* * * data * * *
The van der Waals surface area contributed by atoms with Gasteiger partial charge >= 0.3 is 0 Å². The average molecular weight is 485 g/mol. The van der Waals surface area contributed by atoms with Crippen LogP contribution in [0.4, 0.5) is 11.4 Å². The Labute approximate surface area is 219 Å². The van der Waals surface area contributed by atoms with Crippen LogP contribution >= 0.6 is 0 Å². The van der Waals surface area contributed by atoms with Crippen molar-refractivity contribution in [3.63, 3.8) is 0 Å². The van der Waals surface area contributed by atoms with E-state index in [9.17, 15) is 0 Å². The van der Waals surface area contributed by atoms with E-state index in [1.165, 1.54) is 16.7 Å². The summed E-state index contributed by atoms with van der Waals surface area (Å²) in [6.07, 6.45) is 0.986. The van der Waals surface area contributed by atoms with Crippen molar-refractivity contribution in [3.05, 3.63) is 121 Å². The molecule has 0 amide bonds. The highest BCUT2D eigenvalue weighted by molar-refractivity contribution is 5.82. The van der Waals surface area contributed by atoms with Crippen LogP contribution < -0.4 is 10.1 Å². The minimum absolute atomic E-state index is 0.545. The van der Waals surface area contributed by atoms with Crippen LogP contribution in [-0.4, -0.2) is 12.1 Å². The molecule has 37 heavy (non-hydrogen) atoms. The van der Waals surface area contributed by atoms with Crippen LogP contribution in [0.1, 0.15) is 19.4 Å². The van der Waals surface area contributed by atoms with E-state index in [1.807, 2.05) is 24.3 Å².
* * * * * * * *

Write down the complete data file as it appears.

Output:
The van der Waals surface area contributed by atoms with Gasteiger partial charge >= 0.3 is 0 Å². The average molecular weight is 485 g/mol. The van der Waals surface area contributed by atoms with Crippen LogP contribution in [0.4, 0.5) is 11.4 Å². The Labute approximate surface area is 219 Å². The van der Waals surface area contributed by atoms with Crippen LogP contribution >= 0.6 is 0 Å². The van der Waals surface area contributed by atoms with Crippen molar-refractivity contribution in [3.63, 3.8) is 0 Å². The van der Waals surface area contributed by atoms with E-state index in [9.17, 15) is 0 Å². The van der Waals surface area contributed by atoms with E-state index in [1.165, 1.54) is 16.7 Å². The summed E-state index contributed by atoms with van der Waals surface area (Å²) in [6.07, 6.45) is 0.986. The van der Waals surface area contributed by atoms with Crippen molar-refractivity contribution in [3.05, 3.63) is 121 Å². The molecule has 0 amide bonds. The highest BCUT2D eigenvalue weighted by molar-refractivity contribution is 5.82. The van der Waals surface area contributed by atoms with Crippen LogP contribution < -0.4 is 10.1 Å². The minimum absolute atomic E-state index is 0.545. The van der Waals surface area contributed by atoms with Crippen LogP contribution in [-0.4, -0.2) is 12.1 Å². The molecule has 37 heavy (non-hydrogen) atoms. The van der Waals surface area contributed by atoms with Crippen LogP contribution in [0.1, 0.15) is 19.4 Å². The van der Waals surface area contributed by atoms with E-state index in [1.807, 2.05) is 24.3 Å².